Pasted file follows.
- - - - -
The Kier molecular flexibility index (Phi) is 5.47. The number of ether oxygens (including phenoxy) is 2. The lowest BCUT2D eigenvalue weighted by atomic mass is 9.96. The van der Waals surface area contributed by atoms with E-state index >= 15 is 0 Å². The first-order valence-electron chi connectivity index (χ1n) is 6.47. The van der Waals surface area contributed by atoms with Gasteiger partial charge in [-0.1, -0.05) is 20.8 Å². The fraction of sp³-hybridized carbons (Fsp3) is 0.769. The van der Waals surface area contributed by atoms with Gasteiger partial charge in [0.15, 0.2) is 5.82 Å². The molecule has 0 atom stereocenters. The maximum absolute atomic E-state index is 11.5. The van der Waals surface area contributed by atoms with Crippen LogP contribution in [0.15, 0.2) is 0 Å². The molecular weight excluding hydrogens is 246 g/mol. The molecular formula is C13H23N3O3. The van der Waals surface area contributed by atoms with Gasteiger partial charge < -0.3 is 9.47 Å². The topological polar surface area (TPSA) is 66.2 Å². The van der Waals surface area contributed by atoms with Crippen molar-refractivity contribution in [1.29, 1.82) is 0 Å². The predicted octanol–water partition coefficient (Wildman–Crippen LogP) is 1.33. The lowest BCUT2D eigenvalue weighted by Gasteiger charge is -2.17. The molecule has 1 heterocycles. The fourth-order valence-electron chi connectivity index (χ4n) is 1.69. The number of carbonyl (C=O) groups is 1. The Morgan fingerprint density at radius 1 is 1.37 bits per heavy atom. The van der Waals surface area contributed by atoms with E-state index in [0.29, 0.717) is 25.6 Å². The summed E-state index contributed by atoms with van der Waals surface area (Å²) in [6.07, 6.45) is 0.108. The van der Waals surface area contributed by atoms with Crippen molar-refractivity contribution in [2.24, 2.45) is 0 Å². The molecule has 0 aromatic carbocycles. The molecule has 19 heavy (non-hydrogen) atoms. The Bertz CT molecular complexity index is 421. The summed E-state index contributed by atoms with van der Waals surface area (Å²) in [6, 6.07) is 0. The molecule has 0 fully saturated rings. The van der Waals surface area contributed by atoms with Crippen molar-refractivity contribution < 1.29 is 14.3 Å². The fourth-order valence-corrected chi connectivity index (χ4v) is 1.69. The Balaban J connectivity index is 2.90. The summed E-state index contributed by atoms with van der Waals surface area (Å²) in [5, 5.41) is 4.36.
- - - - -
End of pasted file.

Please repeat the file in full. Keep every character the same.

The Kier molecular flexibility index (Phi) is 5.47. The number of ether oxygens (including phenoxy) is 2. The lowest BCUT2D eigenvalue weighted by atomic mass is 9.96. The van der Waals surface area contributed by atoms with E-state index >= 15 is 0 Å². The first-order valence-electron chi connectivity index (χ1n) is 6.47. The van der Waals surface area contributed by atoms with Gasteiger partial charge in [-0.1, -0.05) is 20.8 Å². The fraction of sp³-hybridized carbons (Fsp3) is 0.769. The van der Waals surface area contributed by atoms with Gasteiger partial charge in [0.15, 0.2) is 5.82 Å². The molecule has 0 atom stereocenters. The maximum absolute atomic E-state index is 11.5. The van der Waals surface area contributed by atoms with Crippen LogP contribution in [0.15, 0.2) is 0 Å². The molecular weight excluding hydrogens is 246 g/mol. The molecular formula is C13H23N3O3. The van der Waals surface area contributed by atoms with Gasteiger partial charge < -0.3 is 9.47 Å². The topological polar surface area (TPSA) is 66.2 Å². The van der Waals surface area contributed by atoms with Crippen molar-refractivity contribution in [1.29, 1.82) is 0 Å². The predicted octanol–water partition coefficient (Wildman–Crippen LogP) is 1.33. The lowest BCUT2D eigenvalue weighted by Gasteiger charge is -2.17. The molecule has 1 heterocycles. The fourth-order valence-electron chi connectivity index (χ4n) is 1.69. The number of carbonyl (C=O) groups is 1. The Morgan fingerprint density at radius 1 is 1.37 bits per heavy atom. The van der Waals surface area contributed by atoms with E-state index in [0.29, 0.717) is 25.6 Å². The summed E-state index contributed by atoms with van der Waals surface area (Å²) in [6.07, 6.45) is 0.108. The van der Waals surface area contributed by atoms with Crippen molar-refractivity contribution in [2.24, 2.45) is 0 Å². The molecule has 0 aromatic carbocycles. The molecule has 19 heavy (non-hydrogen) atoms. The Bertz CT molecular complexity index is 421. The summed E-state index contributed by atoms with van der Waals surface area (Å²) in [6, 6.07) is 0. The molecule has 0 fully saturated rings. The van der Waals surface area contributed by atoms with Crippen molar-refractivity contribution < 1.29 is 14.3 Å². The fourth-order valence-corrected chi connectivity index (χ4v) is 1.69. The Balaban J connectivity index is 2.90. The summed E-state index contributed by atoms with van der Waals surface area (Å²) in [5, 5.41) is 4.36.